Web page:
Sacituzumab Govitecan-hziy (Trodelvy)

How is this drug name pronounced?

Sacituzumab Govitecan: SAK-ih-TOO-zoo-mab GOH-vih-TEE-kan

Trodelvy: troh-DEL-vee

What cancer(s) does this drug treat?

Trodelvy is approved for:

Advanced triple-negative breast cancer

  • Patients with triple-negative breast cancer (cancer that tests negative for estrogen hormone receptor, progesterone hormone receptor, and human epidermal growth factor receptor 2 [HER2]) that has spread to other parts of the body (metastatic), and who have received at least two prior therapies for their metastatic disease.

Limitations of use:

Age: The safety and efficacy of Trodelvy in patients under 18 years of age have not been established.
Fertility/Pregnancy/Breastfeeding: Trodelvy may impair fertility in women. Trodelvy may cause harm (including death) to the fetus and is not recommended for use during pregnancy. Women should not start Trodelvy treatment when pregnant and are advised to use contraception during treatment with Trodelvy and for at least 6 months after the last dose of Trodelvy. Men are advised to use contraception during treatment with Trodelvy and for at least 3 months after the last dose of Trodelvy. The risks associated with Trodelvy during breastfeeding are not known and cannot be ruled out. Due to the potential for serious adverse reactions in the breastfed child, women are advised not to breastfeed during treatment with Trodelvy and for at least 1 month after the last dose of Trodelvy.
Interactions with other drugs: Trodelvy should not be administered at the same time as medications called UGT1A1 inhibitors or UGT1A1 inducers.

What type of immunotherapy is this?

Antibody therapy

  • Antibody-drug conjugate

How does this drug work?

  • Target: trophoblast cell-surface antigen-2 (Trop-2)

Trodelvy is a medicine that consists of two parts that are connected: an antibody that attaches to a molecule called trophoblast cell-surface antigen-2 (Trop-2) on the surface of breast cancer cells, and a chemotherapy drug that can kill cancerous cells.

Trop-2 is present on the surface of many normal cells; however, it is present in much higher quantities on the surface of many types of cancer cells, including triple-negative breast cancer cells. Trodelvy is designed to minimize harm to normal, healthy cells and to bring the chemotherapy directly to the cancer cells. When Trodelvy binds to Trop-2 and enters the cancer cell, the chemotherapy drug part of Trodelvy is released and travels to the nucleus of the cell, where it leads to DNA damage and results in cell death.

Illustration showing how Trodelvy works

How is this drug given to the patient?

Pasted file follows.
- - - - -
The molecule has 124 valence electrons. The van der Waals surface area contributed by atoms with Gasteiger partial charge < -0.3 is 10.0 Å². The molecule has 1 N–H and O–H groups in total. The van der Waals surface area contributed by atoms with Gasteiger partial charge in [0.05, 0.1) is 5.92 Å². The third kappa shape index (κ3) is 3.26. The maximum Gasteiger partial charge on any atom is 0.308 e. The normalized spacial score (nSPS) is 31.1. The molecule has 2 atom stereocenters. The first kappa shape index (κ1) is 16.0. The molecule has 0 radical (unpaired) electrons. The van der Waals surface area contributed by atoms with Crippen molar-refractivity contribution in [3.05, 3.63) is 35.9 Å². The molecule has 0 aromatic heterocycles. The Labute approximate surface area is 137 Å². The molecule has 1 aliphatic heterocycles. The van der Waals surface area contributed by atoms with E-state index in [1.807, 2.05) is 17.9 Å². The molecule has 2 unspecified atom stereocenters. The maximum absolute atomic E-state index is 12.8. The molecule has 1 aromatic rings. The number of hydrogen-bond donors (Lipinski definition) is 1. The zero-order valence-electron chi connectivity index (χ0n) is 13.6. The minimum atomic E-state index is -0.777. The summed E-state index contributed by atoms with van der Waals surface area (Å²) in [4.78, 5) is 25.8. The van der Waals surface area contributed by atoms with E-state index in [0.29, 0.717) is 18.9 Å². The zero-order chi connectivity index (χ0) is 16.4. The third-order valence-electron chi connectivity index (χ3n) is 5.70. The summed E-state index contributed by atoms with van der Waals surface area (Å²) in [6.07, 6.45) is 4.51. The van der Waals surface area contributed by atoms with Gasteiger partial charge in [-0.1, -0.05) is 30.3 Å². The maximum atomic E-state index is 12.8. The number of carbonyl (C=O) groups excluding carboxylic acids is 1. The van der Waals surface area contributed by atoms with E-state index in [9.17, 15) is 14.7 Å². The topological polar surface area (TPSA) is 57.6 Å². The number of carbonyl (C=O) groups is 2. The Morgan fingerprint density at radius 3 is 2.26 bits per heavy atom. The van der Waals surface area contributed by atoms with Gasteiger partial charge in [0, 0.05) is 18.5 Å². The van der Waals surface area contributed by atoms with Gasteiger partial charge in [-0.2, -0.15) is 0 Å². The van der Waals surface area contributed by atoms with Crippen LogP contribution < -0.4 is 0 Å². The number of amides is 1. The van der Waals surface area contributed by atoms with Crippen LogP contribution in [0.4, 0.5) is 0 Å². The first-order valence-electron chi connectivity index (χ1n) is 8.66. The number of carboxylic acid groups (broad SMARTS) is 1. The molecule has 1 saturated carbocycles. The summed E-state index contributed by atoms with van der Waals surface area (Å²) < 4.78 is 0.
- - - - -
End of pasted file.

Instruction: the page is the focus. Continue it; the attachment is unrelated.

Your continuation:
Patients receive several medications prior to each dose of Trodelvy to help reduce the chance of a reaction to the infusion and to help prevent chemotherapy-induced nausea and vomiting:

  • Antihistamines
  • Acetaminophen
  • A corticosteroid
  • An antiemetic (to prevent nausea and vomiting)

Trodelvy is administered via a tube into a vein (intravenous infusion, or I.V.) over three hours on days 1 and 8, followed by 13 days without treatment. Each 21-day (3-week) period is one “treatment cycle”. The total number of treatment cycles depends on how well the patient responds to the treatment. If the first dose is well tolerated, subsequent doses may be administered over 1 to 2 hours. The healthcare provider decides how long the treatment with Trodelvy will continue.

Illustration showing how Trodelvy is administered to patients

What are the observed clinical results?

It is important to keep in mind that each patient’s actual outcome is individual and may be different from the results found in the clinical studies.

Advanced triple-negative breast cancer

In a clinical trial, 108 patients with triple-negative breast cancer that had spread to other parts of the body (metastatic), and who had received at least two prior therapies for their metastatic disease were treated with Trodelvy. At a median follow-up of 10 months:

Results after treatment with Trodelvy (diagram)

What are the side effects?

The most common side effects of Trodelvy include tiredness, hair loss, constipation, decreased appetite, pain in the abdomen (stomach area), rash, and decreased red blood cell count.

Trodelvy can cause side effects that can become serious or life-threatening and may lead to death. Some of the serious side effects related to Trodelvy include severe and life-threatening allergic reactions, severe nausea and vomiting, severe diarrhea, and a low white blood cell (neutrophil) count that can lead to life-threatening infections. 

Patients should report any symptoms to their healthcare provider, who can then initiate actions to limit or reverse the side effects.

For a more complete list of possible side effects, see the full prescribing information.

Additional information





Other references: 

Understanding Cancer Immunotherapy Research